Where have all the American champions disappeared to?
When Jim Courier, Pete Sampras and Andre Agassi were engaged in a constant merry-go-round for the world number one spot throughout the 1990s, little did they know that a decade later American tennis players would have been left feeling dizzy with disbelief after they were completely wiped out from the Top 10.
Andy Roddick woke up on Monday to discover he had slid down two spots to number 11 and his little stumble meant that for the first time since the inception of rankings in 1973, the Stars and Stripes will not feature in the ATP’s top 10.
However, the fact that Roddick had managed to delay the U.S. from this debacle until this week is a remarkable feat in itself considering no American man has won a grand slam since the U.S. Open in 2003.
That was the year Roddick thought he had picked up the American baton from the likes of Sampras and company when he won his first major title and ended the year ranked number one. Little did he know that seven years later, he would still be searching for grand slam title number two or that American men would go through a barren spell lasting 27 majors and counting.
“What the lack of a U.S. top-10 male this week points out… is how lucky U.S. tennis fans have been over the years,” Courier told the Miami Herald. “I hope this will be a moment for American people to finally reflect on how strong and consistent Andy Roddick’s career has been so far since he has largely been the lone American man in the top 10 in recent years.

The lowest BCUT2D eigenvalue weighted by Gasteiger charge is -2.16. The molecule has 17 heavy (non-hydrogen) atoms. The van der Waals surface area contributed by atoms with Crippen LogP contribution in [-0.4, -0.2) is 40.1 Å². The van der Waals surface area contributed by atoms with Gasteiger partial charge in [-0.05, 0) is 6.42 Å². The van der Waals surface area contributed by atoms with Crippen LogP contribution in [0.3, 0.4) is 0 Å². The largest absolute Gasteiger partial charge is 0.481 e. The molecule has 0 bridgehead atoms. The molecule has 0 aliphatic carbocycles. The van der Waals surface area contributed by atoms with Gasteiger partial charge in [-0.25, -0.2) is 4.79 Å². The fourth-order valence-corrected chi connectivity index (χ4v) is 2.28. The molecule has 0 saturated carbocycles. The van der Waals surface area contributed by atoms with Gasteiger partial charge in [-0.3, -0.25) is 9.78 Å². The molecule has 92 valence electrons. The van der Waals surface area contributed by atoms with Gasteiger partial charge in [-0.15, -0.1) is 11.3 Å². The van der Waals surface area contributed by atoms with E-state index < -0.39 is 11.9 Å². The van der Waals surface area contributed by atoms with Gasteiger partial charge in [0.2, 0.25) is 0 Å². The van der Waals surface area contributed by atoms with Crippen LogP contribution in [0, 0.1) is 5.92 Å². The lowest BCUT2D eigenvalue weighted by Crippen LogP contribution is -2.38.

“I am sure plenty of people will get worked up about this, but not me. I can’t seem to recall an article that mentioned how remarkable the ongoing U.S. top-10 presence was in the past few years but I am also not surprised that the lack of a top-10 player will now get ink. The game is deep with global talent but the U.S. will have a top-10 presence again, probably within a few weeks.”
This winless grand slam streak is just three short of the overall American record when they went 30 straight slams without a title between the 1955 U.S. Open and Wimbledon in 1963.
Since Roddick is currently going through a crisis of confidence and those following him in the standings – John Isner (19), Sam Querrey (21), Mardy Fish (34) Taylor Dent (81) and Michael Russell (82) – do not have enviable records in the slams, there seems to be no end in sight for the lean spell.
For more than a decade, the all-American smile was a trademark on finals’ day at the grand slams with Agassi, Sampras, Courier and Michael Chang winning one major title after another.
From 1989 to 2003, the quartet chalked up 27 major titles between them and ensured that the U.S. won at least one slam a season.
During the 1990s, American men also grabbed the year-end top spot eight times with Sampras spending a record 286 weeks at the summit.
If only Roddick had some compatriots to play tug-of-war with.
PHOTO: Andy Roddick of the U.S. slips as he stretches to return the ball to France’s Michael Llodra at the 2010 Wimbledon tennis championships in London, June 23, 2010. REUTERS/Toby Melville